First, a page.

|M.Sc Student||David Stas Simakov|
|Subject||Surface Stabilization of Nanosized Titanium Dioxide and|
Preparation of Titanium-Niobium Oxide Nanosized
|Department||Department of Chemical Engineering||Supervisors||Professor Tsur Yoed|
|Professor Emeritus Semiat Raphael|
A simple surface modification technique was developed to avoid irreversible agglomeration of titanium dioxide nanoparticles. The technique is based on hydrolysis-precipitation procedure using di(ethylene glycol)-methyl ether as a surface modifier. Using a variety of characterization techniques, the mechanism of the surface stabilization has been investigated. According to the proposed model, the layer of the adsorbed ether molecules functions as an elastic shell, which avoids the strong irreversible agglomeration during the precipitation from the sol. The prepared nanopowders can be relatively stably re-dispersed in water by ultrasound treatment. The morphology of sintered bodies made of these powders is significantly improved as compared to bodies made of non-stabilized powders, due to less agglomeration in the initial sintering stage.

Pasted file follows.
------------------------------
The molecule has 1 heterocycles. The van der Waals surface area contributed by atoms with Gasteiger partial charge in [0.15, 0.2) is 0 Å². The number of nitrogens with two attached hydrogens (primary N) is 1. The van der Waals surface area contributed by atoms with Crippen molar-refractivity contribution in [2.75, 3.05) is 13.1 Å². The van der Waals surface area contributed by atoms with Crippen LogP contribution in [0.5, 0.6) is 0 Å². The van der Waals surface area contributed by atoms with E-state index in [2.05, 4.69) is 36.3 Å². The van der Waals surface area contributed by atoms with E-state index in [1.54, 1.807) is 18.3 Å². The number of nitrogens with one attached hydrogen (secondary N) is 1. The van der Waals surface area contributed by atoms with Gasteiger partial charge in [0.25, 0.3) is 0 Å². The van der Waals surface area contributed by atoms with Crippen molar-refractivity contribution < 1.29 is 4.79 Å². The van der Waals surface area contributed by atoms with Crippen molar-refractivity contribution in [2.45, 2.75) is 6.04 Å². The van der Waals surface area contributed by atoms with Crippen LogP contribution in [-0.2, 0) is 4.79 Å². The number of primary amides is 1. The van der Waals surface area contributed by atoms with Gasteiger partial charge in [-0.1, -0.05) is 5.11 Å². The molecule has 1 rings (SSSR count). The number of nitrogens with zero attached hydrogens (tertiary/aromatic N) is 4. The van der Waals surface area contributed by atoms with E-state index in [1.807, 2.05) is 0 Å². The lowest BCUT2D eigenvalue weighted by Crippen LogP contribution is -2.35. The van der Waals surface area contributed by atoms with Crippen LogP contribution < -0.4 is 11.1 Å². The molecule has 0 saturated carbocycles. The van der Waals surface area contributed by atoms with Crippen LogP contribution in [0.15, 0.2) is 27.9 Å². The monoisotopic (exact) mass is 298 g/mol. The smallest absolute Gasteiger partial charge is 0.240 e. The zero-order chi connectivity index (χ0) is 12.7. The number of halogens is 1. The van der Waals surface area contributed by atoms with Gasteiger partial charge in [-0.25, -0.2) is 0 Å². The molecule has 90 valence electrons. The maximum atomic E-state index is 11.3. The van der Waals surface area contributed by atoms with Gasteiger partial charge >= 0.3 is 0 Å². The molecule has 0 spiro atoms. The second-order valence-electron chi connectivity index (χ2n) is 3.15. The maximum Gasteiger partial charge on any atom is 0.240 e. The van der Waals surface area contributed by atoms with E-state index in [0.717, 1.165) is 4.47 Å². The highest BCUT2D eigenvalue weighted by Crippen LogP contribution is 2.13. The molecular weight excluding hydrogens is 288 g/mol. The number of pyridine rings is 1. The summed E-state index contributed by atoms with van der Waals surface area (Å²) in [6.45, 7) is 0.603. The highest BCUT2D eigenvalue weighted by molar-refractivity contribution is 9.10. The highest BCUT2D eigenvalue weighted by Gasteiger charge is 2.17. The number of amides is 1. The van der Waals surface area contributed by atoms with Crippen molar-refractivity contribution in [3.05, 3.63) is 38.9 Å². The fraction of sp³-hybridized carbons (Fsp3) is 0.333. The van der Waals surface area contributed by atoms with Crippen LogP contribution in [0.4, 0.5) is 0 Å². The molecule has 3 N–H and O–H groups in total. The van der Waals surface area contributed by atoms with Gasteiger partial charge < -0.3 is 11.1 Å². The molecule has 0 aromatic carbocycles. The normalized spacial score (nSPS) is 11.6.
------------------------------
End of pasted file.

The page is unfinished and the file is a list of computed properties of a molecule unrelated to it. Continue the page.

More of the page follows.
Ti-Nb oxide solid solution nanosized powders containing up to ~28% of Nb were prepared by two preparation routes. The first route is co-precipitation, followed by annealing, using NbCl5 as a source of Nb. The second is adsorption of Nb-isopropoxide onto TiO2 nanoparticles from a liquid medium, followed by incorporation of Nb into the nanoparticles by annealing. Mixed Ti-Nb oxide nanoparticles, which have anatase crystalline structure, were obtained after annealing at 760ºC. Relatively stable aqueous dispersions containing nanoparticles in a dispersed state were obtained. The mechanism of Nb incorporation was studied using a variety of analytical techniques. It was shown that segregation of Nb toward the grain boundaries occurs. The Nb segregation was proposed to be governed by solubility limitations in the first route, and by solubility and diffusion limitations in the second.